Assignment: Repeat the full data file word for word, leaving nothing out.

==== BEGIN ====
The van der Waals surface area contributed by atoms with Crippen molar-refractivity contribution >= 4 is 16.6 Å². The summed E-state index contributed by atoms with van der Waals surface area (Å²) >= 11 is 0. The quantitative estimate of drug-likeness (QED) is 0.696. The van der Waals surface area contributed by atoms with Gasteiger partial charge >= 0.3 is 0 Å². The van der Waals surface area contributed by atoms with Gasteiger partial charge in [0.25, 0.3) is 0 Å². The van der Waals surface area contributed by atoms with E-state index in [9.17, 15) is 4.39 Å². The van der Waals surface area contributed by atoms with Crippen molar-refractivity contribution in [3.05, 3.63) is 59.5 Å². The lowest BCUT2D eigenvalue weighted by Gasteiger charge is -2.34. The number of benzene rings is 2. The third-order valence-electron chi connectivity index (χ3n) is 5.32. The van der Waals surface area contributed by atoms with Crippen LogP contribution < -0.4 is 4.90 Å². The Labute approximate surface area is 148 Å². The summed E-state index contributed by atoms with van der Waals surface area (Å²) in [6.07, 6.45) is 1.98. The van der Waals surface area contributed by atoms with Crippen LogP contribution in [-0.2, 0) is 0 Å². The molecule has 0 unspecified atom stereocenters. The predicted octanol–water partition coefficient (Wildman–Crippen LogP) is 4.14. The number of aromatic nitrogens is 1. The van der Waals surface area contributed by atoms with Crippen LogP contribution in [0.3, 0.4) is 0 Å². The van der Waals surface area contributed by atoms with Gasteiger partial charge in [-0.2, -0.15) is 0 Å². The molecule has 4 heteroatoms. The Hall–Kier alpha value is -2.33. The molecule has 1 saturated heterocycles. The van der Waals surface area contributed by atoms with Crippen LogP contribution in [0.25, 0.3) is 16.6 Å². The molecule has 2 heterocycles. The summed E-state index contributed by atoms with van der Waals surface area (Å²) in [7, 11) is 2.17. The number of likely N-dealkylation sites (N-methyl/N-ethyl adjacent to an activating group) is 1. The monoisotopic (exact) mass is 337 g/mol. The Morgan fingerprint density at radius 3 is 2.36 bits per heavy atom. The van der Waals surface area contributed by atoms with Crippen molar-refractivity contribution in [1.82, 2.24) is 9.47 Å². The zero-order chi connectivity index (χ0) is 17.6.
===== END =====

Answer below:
The van der Waals surface area contributed by atoms with Crippen molar-refractivity contribution >= 4 is 16.6 Å². The summed E-state index contributed by atoms with van der Waals surface area (Å²) >= 11 is 0. The quantitative estimate of drug-likeness (QED) is 0.696. The van der Waals surface area contributed by atoms with Gasteiger partial charge >= 0.3 is 0 Å². The van der Waals surface area contributed by atoms with Gasteiger partial charge in [0.25, 0.3) is 0 Å². The van der Waals surface area contributed by atoms with E-state index in [9.17, 15) is 4.39 Å². The van der Waals surface area contributed by atoms with Crippen molar-refractivity contribution in [3.05, 3.63) is 59.5 Å². The lowest BCUT2D eigenvalue weighted by Gasteiger charge is -2.34. The number of benzene rings is 2. The third-order valence-electron chi connectivity index (χ3n) is 5.32. The van der Waals surface area contributed by atoms with Crippen LogP contribution < -0.4 is 4.90 Å². The Labute approximate surface area is 148 Å². The summed E-state index contributed by atoms with van der Waals surface area (Å²) in [6.07, 6.45) is 1.98. The van der Waals surface area contributed by atoms with Crippen LogP contribution in [-0.2, 0) is 0 Å². The molecule has 0 unspecified atom stereocenters. The predicted octanol–water partition coefficient (Wildman–Crippen LogP) is 4.14. The number of aromatic nitrogens is 1. The van der Waals surface area contributed by atoms with Crippen LogP contribution in [0.3, 0.4) is 0 Å². The van der Waals surface area contributed by atoms with Gasteiger partial charge in [-0.2, -0.15) is 0 Å². The molecule has 4 heteroatoms. The Hall–Kier alpha value is -2.33. The molecule has 1 saturated heterocycles. The van der Waals surface area contributed by atoms with Crippen LogP contribution in [0.25, 0.3) is 16.6 Å². The molecule has 2 heterocycles. The summed E-state index contributed by atoms with van der Waals surface area (Å²) in [7, 11) is 2.17. The number of likely N-dealkylation sites (N-methyl/N-ethyl adjacent to an activating group) is 1. The monoisotopic (exact) mass is 337 g/mol. The Morgan fingerprint density at radius 3 is 2.36 bits per heavy atom. The van der Waals surface area contributed by atoms with Crippen molar-refractivity contribution in [1.82, 2.24) is 9.47 Å². The zero-order chi connectivity index (χ0) is 17.6.